Protocol – Seven Thoughts For Seamless Patient Movement

One of my favourite restaurants ever was Pier, on New South Head Road, in Rose Bay Sydney. An iconic restaurant, owned and run by Greg Doyle, it featured amongst the top hatted restaurants every year in the annual edition of the Sydney Morning Herald Good Food Guide.

My wife and I ate there at least once per year. It was indeed a special treat. The food was always superb, and the wait staff, and attention to detail were always exemplary.

In the book by the same name, Doyle discusses the food, and the philosophy that make up what we know, as Pier.

One item, which I picked up on, was that they had systems for just about everything, so that nothing was left to chance. Nothing happened by accident.

Pier restaurant was housed in a pier, as such, jutting out into Rose Bay. The dining room, or area, was a long and narrow room with glass on both sides and of course glass at the end to capture the magnificent views of Sydney Harbour and Rose Bay and Point Piper.

In the book, I read where Doyle explained that because of the anatomy of the building, and the table arrangements, the restaurant had a specific set of protocols and guidelines for the best way to transfer guests and diners from the restaurant entrance down to their reserved table. This protocol included, who should walk first, and how, along the not so wide passage between tables.

In dental practice we have a similar issue. Some offices are designed with long hallways between client lounge and treatment rooms, passing several operatories, offices, sterilisation areas and storage rooms and laboratories.

The way a patient is led, or directed in this journey can have a direct or indirect effect on that patient and the people working or visiting in the rooms that they pass.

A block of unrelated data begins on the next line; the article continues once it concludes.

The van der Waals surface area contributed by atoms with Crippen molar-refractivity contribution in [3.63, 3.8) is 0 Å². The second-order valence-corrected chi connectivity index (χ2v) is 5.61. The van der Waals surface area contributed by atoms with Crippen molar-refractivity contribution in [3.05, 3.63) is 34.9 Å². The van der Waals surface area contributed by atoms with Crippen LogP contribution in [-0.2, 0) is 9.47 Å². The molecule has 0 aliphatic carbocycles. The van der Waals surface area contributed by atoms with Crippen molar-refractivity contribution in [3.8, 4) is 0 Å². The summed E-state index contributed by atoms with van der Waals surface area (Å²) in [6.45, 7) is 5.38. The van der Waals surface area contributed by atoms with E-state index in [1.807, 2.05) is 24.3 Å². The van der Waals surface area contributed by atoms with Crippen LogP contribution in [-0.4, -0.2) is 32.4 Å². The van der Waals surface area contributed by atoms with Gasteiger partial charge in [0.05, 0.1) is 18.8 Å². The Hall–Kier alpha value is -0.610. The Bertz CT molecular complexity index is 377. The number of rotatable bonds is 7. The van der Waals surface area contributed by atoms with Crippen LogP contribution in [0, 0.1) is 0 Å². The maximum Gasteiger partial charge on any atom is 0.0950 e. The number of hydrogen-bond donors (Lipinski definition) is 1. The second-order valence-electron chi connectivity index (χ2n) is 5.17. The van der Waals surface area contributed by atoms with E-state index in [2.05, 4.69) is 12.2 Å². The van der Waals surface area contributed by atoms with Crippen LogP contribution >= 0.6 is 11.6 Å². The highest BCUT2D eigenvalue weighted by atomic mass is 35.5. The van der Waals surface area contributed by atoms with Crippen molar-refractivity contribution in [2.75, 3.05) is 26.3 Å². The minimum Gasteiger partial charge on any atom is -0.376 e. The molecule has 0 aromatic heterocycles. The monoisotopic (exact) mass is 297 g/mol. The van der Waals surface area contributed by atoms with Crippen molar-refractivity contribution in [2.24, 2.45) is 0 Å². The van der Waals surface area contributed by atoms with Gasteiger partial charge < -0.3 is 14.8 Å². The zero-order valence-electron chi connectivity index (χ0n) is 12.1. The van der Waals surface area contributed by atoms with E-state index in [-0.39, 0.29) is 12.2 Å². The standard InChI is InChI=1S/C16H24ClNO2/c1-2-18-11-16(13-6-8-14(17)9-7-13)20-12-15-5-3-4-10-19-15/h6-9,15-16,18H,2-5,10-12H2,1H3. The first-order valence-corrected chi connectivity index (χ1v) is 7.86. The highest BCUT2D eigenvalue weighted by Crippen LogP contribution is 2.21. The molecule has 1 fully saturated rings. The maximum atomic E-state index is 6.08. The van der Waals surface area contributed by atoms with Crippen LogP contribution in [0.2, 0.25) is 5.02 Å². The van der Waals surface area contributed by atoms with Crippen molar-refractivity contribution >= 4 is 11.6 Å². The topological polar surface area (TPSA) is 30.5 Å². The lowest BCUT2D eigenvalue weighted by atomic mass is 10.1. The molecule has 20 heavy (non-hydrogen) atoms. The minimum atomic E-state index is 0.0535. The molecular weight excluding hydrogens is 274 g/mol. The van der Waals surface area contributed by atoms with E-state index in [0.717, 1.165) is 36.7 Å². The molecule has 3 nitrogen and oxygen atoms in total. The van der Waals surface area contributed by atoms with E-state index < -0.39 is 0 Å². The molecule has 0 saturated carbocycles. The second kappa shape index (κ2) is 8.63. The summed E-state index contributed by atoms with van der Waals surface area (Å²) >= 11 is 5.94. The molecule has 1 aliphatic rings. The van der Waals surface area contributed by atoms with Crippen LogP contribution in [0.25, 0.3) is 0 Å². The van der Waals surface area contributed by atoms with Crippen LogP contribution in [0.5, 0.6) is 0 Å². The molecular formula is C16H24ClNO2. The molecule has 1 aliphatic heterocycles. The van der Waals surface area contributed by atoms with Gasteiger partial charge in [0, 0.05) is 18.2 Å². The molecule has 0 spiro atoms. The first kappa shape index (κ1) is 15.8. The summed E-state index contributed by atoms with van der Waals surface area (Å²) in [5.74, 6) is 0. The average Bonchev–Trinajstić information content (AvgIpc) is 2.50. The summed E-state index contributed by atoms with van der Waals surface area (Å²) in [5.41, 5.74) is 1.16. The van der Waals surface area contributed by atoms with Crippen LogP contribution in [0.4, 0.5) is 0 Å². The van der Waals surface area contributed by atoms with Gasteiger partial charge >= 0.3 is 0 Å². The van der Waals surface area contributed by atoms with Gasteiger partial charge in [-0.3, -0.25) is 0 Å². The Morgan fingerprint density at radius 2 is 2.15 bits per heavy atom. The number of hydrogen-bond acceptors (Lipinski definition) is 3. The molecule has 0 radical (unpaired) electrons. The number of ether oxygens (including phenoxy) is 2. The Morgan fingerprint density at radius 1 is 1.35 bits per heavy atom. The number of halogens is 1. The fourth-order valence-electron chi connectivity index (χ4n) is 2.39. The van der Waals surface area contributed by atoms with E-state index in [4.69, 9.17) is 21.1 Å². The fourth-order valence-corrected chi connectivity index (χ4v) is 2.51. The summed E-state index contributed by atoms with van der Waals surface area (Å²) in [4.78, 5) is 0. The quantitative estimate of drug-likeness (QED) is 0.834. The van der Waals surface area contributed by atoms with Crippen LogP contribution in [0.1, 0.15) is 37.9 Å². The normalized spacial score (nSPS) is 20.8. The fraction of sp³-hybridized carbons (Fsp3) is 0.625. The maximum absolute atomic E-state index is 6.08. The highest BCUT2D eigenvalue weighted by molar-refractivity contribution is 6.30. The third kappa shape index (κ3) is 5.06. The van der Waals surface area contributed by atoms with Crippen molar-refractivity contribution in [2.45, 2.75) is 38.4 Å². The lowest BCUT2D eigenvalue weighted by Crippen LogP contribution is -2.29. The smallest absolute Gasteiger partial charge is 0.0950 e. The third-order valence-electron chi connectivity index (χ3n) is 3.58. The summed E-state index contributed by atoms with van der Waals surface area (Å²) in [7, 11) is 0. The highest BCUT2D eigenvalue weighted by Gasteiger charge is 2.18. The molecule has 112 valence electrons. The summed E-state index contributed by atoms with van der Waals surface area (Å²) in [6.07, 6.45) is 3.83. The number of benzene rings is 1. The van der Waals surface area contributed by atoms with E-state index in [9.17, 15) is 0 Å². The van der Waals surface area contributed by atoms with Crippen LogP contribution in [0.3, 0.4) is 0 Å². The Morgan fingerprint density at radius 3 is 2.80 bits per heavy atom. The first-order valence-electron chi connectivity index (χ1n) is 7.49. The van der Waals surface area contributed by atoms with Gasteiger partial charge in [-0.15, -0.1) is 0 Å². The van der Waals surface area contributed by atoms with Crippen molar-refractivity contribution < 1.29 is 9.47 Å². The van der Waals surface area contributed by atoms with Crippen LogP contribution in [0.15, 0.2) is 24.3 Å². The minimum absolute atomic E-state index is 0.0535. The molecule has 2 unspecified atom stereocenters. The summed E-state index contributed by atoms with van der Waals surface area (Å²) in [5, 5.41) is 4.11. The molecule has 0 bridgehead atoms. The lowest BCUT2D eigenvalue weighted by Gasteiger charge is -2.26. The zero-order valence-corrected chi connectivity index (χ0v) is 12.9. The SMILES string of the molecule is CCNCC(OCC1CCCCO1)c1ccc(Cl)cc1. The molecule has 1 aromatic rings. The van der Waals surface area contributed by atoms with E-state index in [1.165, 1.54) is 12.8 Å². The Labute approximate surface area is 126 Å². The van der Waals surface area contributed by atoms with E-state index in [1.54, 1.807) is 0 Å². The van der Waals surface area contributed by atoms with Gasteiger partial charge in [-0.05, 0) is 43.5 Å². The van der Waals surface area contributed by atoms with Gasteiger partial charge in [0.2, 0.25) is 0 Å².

Having a system of protocols avoids or reduces the chance of awkward or embarrassing moments.

Here are some of the ideas that we developed in our office:

  1. Firstly, it is fairly obvious that it is difficult to have meaningful conversation with a client while in motion. It is impossible to engage in eye contact and facial reflection while walking beside, in front of, or behind someone. So we decided that the transfer from client lounge to treatment room would only involve spoken words of direction.Even courteous throwaway lines about “how are you?” etc. were considered wasted in the environment of movement. It would be hard to gauge patient facial expression, as well as share facial expressions with the patient, as you both walk to the treatment room. It is also difficult to control content of conversation in a hallway, which is a shared environment. Adjoining rooms would be in earshot of those conversations.
  2. The hallway may be a place where accidental collisions could occur. Sterilised and unsterilized instruments are transported along the hallway, so movement of patients should be swift from client lounge to treatment room, to avoid accidental collisions.
  3. Open any connecting doors for the client that are usually closed. Connecting doors that separate treatment areas from office areas may be heavy and awkward. It is a great courtesy to open a door for your client. It is even more powerful to say to them “Allow me to open the door for you.”
  4. Decide whether to walk behind or in front of the client. We decided to give direction and walk behind them. This discourages chitchat, and encourages swift transfer.
  5. Make sure any doors along the passage that need to be closed are closed, and vice versa. Tearooms, “busy looking” offices, laboratories etc., may present better with their doors closed.
  6. Where possible, look for ways to assist your clients. Look for opportunities to carry bags or shopping or umbrellas or coats etc. along the hallway for them.
  7. Finally, a policy that should be mandatory in every business, not just dental, but everywhere:
    *All team members should know to greet each other, and also guests, if passing in the hallway.
    *Nothing exudes “fail” more than two team members passing each other without a quick smile or raised eyes or a tiny hello. It’s just common courtesy. Having a patient see two team members pass each other in the hallway like strangers cannot be good for business.Conversely, a patient greeted in the hall by another passing team member would only build confidence and respect for the dental office.

So how’s your protocol for transferring clients, customers and patients? Do you have a system of preferred dos and don’ts?

Did you like this blog article? If you did then hit the like button below.

Also, hit the share buttons below and share this blog article with your friends and colleagues. Share it via email, Facebook and twitter!!

What’s working in your office? Leave your comments below.